Grow it right and your facial hair will exude the kind of scruffy manliness that women love. Grow it wrong and you look like a tribe member from Survivor whose just woken up. No matter what your type is, here's how to do it right.
The 5 O’Clock Shadow
What it means: You don’t have to be trapped in the cast of Lost to pull off scruffy. Girls dig the half rugged, just-rolled-out-of-bed look, to a point. “Fresh stubble is sexy,” says LeeAnn, 26, “but obvious 3-day-old stubble just looks like he doesn’t care.”
How to maintain it: Trim it evenly with a beard trimmer set on the shortest length. Trim at the same time each day for consistency, says Eric Malka, author of The Art of Shaving.
Who can rock it: David Beckham, and men with sparse beards, resident doctors, telecommuters.
What it means: “You might not crave attention, but you don’t mind a look or two,” says Phil Olsen, organiser of the 2003 World Beard and Moustache Championships. Look for ironic handlebars coming soon to a hipster near you.
How to maintain it: Use an electric trimmer to get the proper length and a single-blade razor on the edges.
Who can rock it: Tom Selleck, Freddie Mercury, and guys with dark complexions, veteran policemen, security guards, impersonators.
What it means: “Goatees went from beatnik to gay to mainstream,” says Dr Peterkin. The good news is that you can wear one without getting fired; the bad news is they’re so ubiquitous that your boss might be sporting one, too. “For many, the goatee has become like the middle-age ponytail,” says Dr Peterkin.
How to maintain it: Shave with pre-shave oil only, so you can see where you’re cutting. “It will also prevent irritation from repeated strokes,” says Malka.
Who can rock it: Mickey Rourke, and men with receding or thinning hair, mid-30s professionals, Swedish metal bands.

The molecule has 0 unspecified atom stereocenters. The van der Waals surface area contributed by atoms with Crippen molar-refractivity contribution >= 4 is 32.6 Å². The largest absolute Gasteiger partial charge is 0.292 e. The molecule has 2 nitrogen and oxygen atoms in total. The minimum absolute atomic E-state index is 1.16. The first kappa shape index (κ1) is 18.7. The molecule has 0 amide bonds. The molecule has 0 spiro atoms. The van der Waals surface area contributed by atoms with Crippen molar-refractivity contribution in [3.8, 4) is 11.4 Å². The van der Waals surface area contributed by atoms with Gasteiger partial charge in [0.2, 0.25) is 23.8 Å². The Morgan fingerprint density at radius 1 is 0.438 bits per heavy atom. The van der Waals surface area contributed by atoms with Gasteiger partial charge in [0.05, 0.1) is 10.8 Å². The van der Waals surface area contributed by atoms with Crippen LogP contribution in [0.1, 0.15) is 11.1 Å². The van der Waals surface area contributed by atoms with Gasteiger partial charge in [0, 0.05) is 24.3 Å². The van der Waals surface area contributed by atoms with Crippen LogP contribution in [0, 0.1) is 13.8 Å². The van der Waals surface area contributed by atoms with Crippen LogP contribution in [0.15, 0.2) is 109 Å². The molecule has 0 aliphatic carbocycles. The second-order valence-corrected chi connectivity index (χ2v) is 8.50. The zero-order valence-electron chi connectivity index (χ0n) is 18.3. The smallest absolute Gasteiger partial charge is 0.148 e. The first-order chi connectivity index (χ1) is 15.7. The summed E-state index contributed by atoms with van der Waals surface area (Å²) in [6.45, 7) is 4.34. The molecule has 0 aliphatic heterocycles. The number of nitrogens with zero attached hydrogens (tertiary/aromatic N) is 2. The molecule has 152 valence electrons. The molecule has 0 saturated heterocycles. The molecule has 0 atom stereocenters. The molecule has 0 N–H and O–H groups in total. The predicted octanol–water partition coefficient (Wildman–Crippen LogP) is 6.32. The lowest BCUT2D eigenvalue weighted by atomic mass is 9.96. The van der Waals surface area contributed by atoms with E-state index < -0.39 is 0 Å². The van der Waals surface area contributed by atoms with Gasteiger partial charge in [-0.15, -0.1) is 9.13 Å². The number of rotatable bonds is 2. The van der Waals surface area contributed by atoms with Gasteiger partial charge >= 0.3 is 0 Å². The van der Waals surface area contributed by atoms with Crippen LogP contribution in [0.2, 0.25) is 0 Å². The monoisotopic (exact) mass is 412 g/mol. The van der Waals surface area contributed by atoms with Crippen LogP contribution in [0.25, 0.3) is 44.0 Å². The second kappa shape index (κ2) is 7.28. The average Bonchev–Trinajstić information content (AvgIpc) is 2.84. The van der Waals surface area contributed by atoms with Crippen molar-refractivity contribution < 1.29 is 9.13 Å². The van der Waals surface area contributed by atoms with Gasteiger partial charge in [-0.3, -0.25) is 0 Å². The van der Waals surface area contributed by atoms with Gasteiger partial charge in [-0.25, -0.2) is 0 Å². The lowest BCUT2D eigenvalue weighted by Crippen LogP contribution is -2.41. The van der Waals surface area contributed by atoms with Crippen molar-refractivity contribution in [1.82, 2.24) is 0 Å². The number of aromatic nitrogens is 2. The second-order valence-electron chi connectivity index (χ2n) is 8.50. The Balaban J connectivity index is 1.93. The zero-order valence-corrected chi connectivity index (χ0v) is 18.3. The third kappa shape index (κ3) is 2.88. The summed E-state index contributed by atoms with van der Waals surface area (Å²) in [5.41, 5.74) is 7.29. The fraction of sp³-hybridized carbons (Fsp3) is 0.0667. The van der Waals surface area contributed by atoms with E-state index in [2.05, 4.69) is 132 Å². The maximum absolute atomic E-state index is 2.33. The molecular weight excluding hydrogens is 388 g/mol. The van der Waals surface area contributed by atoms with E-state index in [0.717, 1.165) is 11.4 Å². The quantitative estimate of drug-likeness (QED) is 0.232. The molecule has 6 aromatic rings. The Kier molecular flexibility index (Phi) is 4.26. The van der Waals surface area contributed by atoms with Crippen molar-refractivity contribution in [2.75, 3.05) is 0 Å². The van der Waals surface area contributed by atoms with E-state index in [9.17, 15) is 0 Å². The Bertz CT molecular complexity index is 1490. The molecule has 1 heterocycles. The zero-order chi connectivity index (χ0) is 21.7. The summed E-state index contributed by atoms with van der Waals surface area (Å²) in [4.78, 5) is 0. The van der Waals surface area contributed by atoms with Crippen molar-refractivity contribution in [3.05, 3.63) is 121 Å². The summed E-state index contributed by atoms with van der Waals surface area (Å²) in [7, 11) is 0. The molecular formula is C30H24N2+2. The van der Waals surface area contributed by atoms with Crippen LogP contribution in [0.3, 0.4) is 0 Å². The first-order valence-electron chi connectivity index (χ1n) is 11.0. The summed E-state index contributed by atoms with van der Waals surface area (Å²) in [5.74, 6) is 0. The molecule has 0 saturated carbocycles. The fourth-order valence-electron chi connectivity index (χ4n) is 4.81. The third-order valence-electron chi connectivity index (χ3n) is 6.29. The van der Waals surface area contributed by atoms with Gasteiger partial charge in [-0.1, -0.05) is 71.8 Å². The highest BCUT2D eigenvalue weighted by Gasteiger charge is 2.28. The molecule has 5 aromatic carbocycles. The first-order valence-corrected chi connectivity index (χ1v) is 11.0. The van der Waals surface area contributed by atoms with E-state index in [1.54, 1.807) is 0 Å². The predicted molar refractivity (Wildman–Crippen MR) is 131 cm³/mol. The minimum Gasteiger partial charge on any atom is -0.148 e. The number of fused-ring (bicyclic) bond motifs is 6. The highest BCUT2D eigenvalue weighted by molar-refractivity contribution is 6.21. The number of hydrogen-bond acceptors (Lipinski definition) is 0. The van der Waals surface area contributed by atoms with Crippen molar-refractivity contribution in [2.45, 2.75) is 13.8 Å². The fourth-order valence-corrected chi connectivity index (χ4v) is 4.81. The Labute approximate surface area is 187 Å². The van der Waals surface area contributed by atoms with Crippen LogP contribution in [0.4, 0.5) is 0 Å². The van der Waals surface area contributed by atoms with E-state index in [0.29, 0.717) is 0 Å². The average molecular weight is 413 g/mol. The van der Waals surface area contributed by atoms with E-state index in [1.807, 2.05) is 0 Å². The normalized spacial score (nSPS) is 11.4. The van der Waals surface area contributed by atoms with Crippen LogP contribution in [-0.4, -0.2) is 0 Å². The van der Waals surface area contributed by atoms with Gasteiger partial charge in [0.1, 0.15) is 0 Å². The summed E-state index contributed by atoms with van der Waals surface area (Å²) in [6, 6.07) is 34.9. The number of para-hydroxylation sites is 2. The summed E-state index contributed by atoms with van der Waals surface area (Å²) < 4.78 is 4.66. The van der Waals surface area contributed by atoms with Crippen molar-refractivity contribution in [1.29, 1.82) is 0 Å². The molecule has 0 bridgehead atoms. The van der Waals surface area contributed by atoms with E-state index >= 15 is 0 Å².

The Soul Patch
What it means: While the patch was once popular with visionary artists like Shakespeare and Dizzy Gillespie, let’s be honest: Those were different times and different men. For some women, it’s hard to get hot for a look once dubbed the “flavour saver,” but the recent successes of certain soul patchers (like speed skater Apolo Anton Ohno) might change that. “It’s popular with cavalier, young guys,” says Bumble and Bumble hairstylist Vaughn Acord.
How to maintain it: Let it grow. “This style actually looks better after a few weeks,” says Acord.
Who can rock it: Sean Penn, and twenty-something extroverts, yoga instructors, guys who wear short (or no) sleeves to work.
The Full Beard
What it means: Beards are a mixed bag. Studies show women rate bearded men as more virile, but also less sexually appealing. “Men often grow beards during a period of transition or mourning,” says Dr Peterkin.
How to maintain it: Keep a defined edge midway up your cheek, and shave your neck but not underneath your chin, Olsen says.
Who can rock it: Eric Bana, and chubby-faced men looking to simulate a strong jawline, graduate-school students, deposed dictators.
Add a touch of this auspicious colour while feeling and looking cool.
Focus on the method, not the tool.
Meantime, keep your tootsies off the coffee table.
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